chameleon carrier, it's a trucking company that is so unsafe, the government fines it. instead of paying the fine, the owners shut it down and start another company. >> reporter: in one year in 2010, the government accountability office found over 1100 new trucking company applications that appeared to be changing their name to clear their troubled records. nga found 18, the rate for 9 million carriers. the out going head for the safety administration. gao found in 2010 her agency checked 2% of new applicants for being potential chameleons. they say more is being done. >> what we have done is created a system we call vetting. are there patterns in this company's operation that show that they actually are sharing address with the company we shut down before? >> what's the penalty?
>> there are a series. the highest penalty is we shut them down. we say very clearly, you are not authorized to operate. >> for this family, they were able to arrange a confidential settlement with the company that hired forest in the first place. he was dropped from the lawsuit. for "nightly business report", i'm eamon javers. >> if you would like to read more about the investigation into the trucking industry, head to our website, nbr.com. still ahead, when unapproved drugs are the last hope for very ill patients, we'll bring you the first of the three-part series, desperate measures, next.
>> toght, we bring you the first of a three part series, desperate measures. treatment options run out and the only thing to try is experimental drugs. they turn to drug makers for compassion et use of the drugs. meg terrell has the story. >> reporter: natalee is determined to succeed. whether on the soccer field or training her dog, missy. >> good girl. >> reporter: now she's tackling the challenge of her life. go years ago natalee was diagnosed with a rare form of cancer. >> i started getting these really bad headaches and they were a lot worse than normal, and so my mom took me to the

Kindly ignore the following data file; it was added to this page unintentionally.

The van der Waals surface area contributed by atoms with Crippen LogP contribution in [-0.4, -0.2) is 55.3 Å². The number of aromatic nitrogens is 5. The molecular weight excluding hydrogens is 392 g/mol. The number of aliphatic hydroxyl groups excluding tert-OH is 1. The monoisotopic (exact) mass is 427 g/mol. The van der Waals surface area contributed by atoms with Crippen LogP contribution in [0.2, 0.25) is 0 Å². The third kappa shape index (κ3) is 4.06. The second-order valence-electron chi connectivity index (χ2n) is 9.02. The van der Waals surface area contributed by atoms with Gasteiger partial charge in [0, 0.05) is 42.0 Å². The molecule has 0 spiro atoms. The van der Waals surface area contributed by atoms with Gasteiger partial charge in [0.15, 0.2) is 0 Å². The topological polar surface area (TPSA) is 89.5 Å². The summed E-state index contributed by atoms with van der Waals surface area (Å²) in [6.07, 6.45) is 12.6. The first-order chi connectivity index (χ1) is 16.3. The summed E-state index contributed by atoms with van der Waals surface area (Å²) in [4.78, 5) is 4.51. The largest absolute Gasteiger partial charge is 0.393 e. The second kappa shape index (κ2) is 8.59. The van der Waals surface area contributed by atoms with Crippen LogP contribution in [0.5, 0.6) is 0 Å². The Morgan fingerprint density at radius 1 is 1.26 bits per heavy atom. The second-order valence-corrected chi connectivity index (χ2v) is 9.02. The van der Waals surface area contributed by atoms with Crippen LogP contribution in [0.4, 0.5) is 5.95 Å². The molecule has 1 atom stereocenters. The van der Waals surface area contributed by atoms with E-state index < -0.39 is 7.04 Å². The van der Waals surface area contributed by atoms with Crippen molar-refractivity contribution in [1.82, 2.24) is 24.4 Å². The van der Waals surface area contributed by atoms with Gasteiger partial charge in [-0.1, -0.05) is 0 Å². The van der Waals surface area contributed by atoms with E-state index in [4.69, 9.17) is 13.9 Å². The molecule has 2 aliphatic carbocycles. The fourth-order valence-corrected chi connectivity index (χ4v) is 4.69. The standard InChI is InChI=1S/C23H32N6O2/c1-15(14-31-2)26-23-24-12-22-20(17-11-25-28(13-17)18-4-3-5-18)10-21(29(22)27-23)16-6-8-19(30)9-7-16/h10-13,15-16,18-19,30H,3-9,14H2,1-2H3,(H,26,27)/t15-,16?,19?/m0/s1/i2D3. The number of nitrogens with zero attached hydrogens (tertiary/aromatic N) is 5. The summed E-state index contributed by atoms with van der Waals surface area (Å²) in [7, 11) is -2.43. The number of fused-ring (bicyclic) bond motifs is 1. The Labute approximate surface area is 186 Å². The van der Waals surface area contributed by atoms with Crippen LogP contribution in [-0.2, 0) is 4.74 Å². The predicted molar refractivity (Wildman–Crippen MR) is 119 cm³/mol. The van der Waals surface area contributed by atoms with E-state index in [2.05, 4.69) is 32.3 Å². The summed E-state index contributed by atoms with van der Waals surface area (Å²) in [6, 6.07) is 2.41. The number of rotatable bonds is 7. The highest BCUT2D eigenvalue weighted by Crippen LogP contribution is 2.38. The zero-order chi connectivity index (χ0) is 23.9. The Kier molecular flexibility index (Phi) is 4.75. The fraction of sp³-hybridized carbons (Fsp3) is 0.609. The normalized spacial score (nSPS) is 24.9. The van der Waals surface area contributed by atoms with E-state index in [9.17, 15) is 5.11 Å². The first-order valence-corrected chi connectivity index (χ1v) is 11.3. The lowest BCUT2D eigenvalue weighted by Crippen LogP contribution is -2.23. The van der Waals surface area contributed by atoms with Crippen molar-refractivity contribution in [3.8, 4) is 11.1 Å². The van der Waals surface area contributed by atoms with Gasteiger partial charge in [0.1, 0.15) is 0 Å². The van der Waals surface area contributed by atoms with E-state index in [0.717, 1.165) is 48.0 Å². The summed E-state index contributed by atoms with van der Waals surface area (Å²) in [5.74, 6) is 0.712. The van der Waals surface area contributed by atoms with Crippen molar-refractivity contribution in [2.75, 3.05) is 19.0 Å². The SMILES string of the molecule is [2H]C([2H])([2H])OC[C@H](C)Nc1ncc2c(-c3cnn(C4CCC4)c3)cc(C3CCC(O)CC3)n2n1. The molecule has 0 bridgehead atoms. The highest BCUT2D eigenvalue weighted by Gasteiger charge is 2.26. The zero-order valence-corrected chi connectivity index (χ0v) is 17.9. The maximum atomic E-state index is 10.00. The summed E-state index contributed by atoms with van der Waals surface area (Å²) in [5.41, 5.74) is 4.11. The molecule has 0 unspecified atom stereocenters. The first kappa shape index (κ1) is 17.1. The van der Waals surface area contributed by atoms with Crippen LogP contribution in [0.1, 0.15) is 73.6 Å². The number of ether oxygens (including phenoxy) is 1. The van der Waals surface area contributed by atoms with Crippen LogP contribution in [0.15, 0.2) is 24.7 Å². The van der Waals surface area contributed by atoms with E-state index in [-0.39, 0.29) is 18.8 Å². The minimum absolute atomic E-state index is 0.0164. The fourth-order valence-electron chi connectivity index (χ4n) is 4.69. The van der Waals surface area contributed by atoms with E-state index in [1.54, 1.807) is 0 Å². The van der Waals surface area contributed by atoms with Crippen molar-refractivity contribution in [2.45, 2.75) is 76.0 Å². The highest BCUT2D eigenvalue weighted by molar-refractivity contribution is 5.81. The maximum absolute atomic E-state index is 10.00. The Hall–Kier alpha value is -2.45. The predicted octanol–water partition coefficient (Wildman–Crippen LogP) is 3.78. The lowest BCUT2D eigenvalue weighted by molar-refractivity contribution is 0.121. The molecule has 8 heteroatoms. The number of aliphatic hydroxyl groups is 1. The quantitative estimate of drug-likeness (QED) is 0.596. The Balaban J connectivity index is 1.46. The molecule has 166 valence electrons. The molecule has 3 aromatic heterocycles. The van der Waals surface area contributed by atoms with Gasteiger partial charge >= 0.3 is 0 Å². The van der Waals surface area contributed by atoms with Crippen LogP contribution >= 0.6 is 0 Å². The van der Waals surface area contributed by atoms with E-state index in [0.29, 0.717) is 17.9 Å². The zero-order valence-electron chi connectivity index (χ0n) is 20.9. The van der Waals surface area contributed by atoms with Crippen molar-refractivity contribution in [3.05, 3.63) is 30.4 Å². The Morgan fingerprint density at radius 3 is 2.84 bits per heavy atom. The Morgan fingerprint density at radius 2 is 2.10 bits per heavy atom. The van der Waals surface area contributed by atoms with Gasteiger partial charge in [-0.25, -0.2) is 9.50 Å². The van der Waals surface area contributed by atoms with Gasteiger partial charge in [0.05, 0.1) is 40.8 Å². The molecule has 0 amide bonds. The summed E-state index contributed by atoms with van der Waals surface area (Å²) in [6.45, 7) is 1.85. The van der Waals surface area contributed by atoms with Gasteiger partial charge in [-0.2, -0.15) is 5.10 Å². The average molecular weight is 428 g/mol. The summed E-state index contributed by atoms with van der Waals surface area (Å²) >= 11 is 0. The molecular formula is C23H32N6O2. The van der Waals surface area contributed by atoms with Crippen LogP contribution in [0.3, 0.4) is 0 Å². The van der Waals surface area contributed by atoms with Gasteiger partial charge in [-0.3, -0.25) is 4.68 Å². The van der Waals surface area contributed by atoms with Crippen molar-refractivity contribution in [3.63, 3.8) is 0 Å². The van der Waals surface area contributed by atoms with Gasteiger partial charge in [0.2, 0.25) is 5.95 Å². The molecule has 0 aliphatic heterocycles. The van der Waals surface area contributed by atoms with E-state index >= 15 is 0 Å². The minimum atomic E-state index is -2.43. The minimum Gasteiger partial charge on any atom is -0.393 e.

doctor one day and they were doing some x-rays and stuff and eventually found that i had a large tumor in my chest. >> reporter: the cancer had spread to natalee's brain. since then, she's been through ten surgeries, radiation and multiple medicines, some with difficult side effects. >> none of them really seem to have a good effect on my cancer. >> reporter: natalee's doctors have identified a new class of drugs they think may work for her. immune therapy. they harness the system to fight cancer, but they are not yet approved and natalee doesn't qualify for on going clinical trials. she's three years too young. >> we hoped there could be an age exception made or some sort of provision so she could try some medicines, best ideas, we just kept finding that that door was closed. >> reporter: they are in a position countless others have been before, they are out of options among approved drugs or
those available and natalee is running out of time. so they turn to compassion et use, a system designed to act as a last resort. >> compassion use is a way for people to get use outside the context of a clinical trial. >> reporter: director of the night cancer institute, adopted natalee's cause. >> with promising new therapies, we may exclude somebody for a relative ll lly trif l reason. in her case, it's her age. if we think she might respond, we height want to provide access. >> reporter: patients need the support of their physician, okay from the fda and a drug maker willing to supply the medicine. that's where natalee and many other haves gotten stuck. they and their doctors have asked several companies for access to their therapies. they have said no. the companies say a number of issues play a part, having enough supply for the medicine and how thoroughly the drugs